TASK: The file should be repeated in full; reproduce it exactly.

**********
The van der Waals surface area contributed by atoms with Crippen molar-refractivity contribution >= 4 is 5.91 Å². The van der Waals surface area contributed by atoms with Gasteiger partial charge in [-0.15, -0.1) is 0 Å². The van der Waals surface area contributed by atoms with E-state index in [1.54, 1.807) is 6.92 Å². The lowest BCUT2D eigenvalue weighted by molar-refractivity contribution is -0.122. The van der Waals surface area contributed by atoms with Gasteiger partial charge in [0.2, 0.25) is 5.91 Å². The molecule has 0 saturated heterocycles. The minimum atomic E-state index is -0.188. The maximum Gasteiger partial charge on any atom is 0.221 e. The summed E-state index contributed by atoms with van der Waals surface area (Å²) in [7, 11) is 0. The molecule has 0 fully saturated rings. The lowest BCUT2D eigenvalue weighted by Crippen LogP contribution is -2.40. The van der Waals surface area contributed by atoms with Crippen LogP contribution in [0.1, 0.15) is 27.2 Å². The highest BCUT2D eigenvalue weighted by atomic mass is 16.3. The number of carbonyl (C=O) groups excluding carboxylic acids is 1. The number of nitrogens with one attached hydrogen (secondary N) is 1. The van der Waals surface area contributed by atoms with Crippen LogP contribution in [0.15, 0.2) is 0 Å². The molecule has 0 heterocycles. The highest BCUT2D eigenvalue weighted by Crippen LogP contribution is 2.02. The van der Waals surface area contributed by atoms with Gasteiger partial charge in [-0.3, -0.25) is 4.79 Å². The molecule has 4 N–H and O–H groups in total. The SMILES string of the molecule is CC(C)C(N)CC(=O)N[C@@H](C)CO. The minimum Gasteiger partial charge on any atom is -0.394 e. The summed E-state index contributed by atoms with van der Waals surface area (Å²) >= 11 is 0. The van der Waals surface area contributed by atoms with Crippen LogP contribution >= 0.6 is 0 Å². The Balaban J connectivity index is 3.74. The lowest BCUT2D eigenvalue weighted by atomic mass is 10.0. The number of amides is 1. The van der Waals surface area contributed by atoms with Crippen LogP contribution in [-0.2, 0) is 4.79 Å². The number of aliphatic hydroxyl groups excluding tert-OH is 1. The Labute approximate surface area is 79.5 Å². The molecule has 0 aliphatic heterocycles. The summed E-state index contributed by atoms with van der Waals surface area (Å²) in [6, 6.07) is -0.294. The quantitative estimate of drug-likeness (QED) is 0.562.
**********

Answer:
The van der Waals surface area contributed by atoms with Crippen molar-refractivity contribution >= 4 is 5.91 Å². The van der Waals surface area contributed by atoms with Gasteiger partial charge in [-0.15, -0.1) is 0 Å². The van der Waals surface area contributed by atoms with E-state index in [1.54, 1.807) is 6.92 Å². The lowest BCUT2D eigenvalue weighted by molar-refractivity contribution is -0.122. The van der Waals surface area contributed by atoms with Gasteiger partial charge in [0.2, 0.25) is 5.91 Å². The molecule has 0 saturated heterocycles. The minimum atomic E-state index is -0.188. The maximum Gasteiger partial charge on any atom is 0.221 e. The summed E-state index contributed by atoms with van der Waals surface area (Å²) in [7, 11) is 0. The molecule has 0 fully saturated rings. The lowest BCUT2D eigenvalue weighted by Crippen LogP contribution is -2.40. The van der Waals surface area contributed by atoms with Crippen LogP contribution in [0.1, 0.15) is 27.2 Å². The highest BCUT2D eigenvalue weighted by atomic mass is 16.3. The number of carbonyl (C=O) groups excluding carboxylic acids is 1. The number of nitrogens with one attached hydrogen (secondary N) is 1. The van der Waals surface area contributed by atoms with Crippen LogP contribution in [0.15, 0.2) is 0 Å². The molecule has 0 heterocycles. The highest BCUT2D eigenvalue weighted by Crippen LogP contribution is 2.02. The van der Waals surface area contributed by atoms with Gasteiger partial charge in [-0.3, -0.25) is 4.79 Å². The molecule has 4 N–H and O–H groups in total. The SMILES string of the molecule is CC(C)C(N)CC(=O)N[C@@H](C)CO. The minimum Gasteiger partial charge on any atom is -0.394 e. The summed E-state index contributed by atoms with van der Waals surface area (Å²) >= 11 is 0. The van der Waals surface area contributed by atoms with Crippen LogP contribution >= 0.6 is 0 Å². The Balaban J connectivity index is 3.74. The lowest BCUT2D eigenvalue weighted by atomic mass is 10.0. The number of amides is 1. The van der Waals surface area contributed by atoms with Crippen LogP contribution in [-0.2, 0) is 4.79 Å². The number of aliphatic hydroxyl groups excluding tert-OH is 1. The Labute approximate surface area is 79.5 Å². The molecule has 0 aliphatic heterocycles. The summed E-state index contributed by atoms with van der Waals surface area (Å²) in [6, 6.07) is -0.294. The quantitative estimate of drug-likeness (QED) is 0.562.